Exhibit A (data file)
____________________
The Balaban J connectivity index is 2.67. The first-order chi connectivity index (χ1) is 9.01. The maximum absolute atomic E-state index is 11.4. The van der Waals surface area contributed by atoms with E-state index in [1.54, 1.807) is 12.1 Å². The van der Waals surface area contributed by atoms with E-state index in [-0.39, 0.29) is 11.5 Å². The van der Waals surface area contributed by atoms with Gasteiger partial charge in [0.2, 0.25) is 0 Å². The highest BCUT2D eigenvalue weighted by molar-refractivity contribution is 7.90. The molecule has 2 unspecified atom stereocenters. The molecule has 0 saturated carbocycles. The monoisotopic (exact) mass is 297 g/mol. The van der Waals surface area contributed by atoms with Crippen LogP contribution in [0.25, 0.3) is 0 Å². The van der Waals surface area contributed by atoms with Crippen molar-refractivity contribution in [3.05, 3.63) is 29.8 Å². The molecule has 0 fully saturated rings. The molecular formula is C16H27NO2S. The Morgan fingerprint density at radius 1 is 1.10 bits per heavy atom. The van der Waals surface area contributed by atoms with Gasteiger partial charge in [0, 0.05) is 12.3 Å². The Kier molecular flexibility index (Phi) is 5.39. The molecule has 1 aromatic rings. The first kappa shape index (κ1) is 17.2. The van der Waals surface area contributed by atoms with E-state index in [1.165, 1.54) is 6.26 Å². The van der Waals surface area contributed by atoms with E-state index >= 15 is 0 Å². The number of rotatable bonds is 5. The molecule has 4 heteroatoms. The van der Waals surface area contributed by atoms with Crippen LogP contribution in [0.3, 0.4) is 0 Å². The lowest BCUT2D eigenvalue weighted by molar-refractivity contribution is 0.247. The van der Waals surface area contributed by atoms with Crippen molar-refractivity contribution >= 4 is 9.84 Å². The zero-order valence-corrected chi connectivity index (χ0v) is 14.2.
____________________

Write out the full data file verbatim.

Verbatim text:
The Balaban J connectivity index is 2.67. The first-order chi connectivity index (χ1) is 9.01. The maximum absolute atomic E-state index is 11.4. The van der Waals surface area contributed by atoms with E-state index in [1.54, 1.807) is 12.1 Å². The van der Waals surface area contributed by atoms with E-state index in [-0.39, 0.29) is 11.5 Å². The van der Waals surface area contributed by atoms with Gasteiger partial charge in [0.2, 0.25) is 0 Å². The highest BCUT2D eigenvalue weighted by molar-refractivity contribution is 7.90. The molecule has 2 unspecified atom stereocenters. The molecule has 0 saturated carbocycles. The monoisotopic (exact) mass is 297 g/mol. The van der Waals surface area contributed by atoms with Crippen LogP contribution in [0.25, 0.3) is 0 Å². The van der Waals surface area contributed by atoms with Crippen molar-refractivity contribution in [3.05, 3.63) is 29.8 Å². The molecule has 0 fully saturated rings. The molecular formula is C16H27NO2S. The Morgan fingerprint density at radius 1 is 1.10 bits per heavy atom. The van der Waals surface area contributed by atoms with Gasteiger partial charge in [0, 0.05) is 12.3 Å². The Kier molecular flexibility index (Phi) is 5.39. The molecule has 1 aromatic rings. The first kappa shape index (κ1) is 17.2. The van der Waals surface area contributed by atoms with E-state index in [1.165, 1.54) is 6.26 Å². The van der Waals surface area contributed by atoms with E-state index >= 15 is 0 Å². The number of rotatable bonds is 5. The molecule has 4 heteroatoms. The van der Waals surface area contributed by atoms with Crippen LogP contribution in [0.3, 0.4) is 0 Å². The lowest BCUT2D eigenvalue weighted by molar-refractivity contribution is 0.247. The van der Waals surface area contributed by atoms with Crippen molar-refractivity contribution >= 4 is 9.84 Å². The zero-order valence-corrected chi connectivity index (χ0v) is 14.2.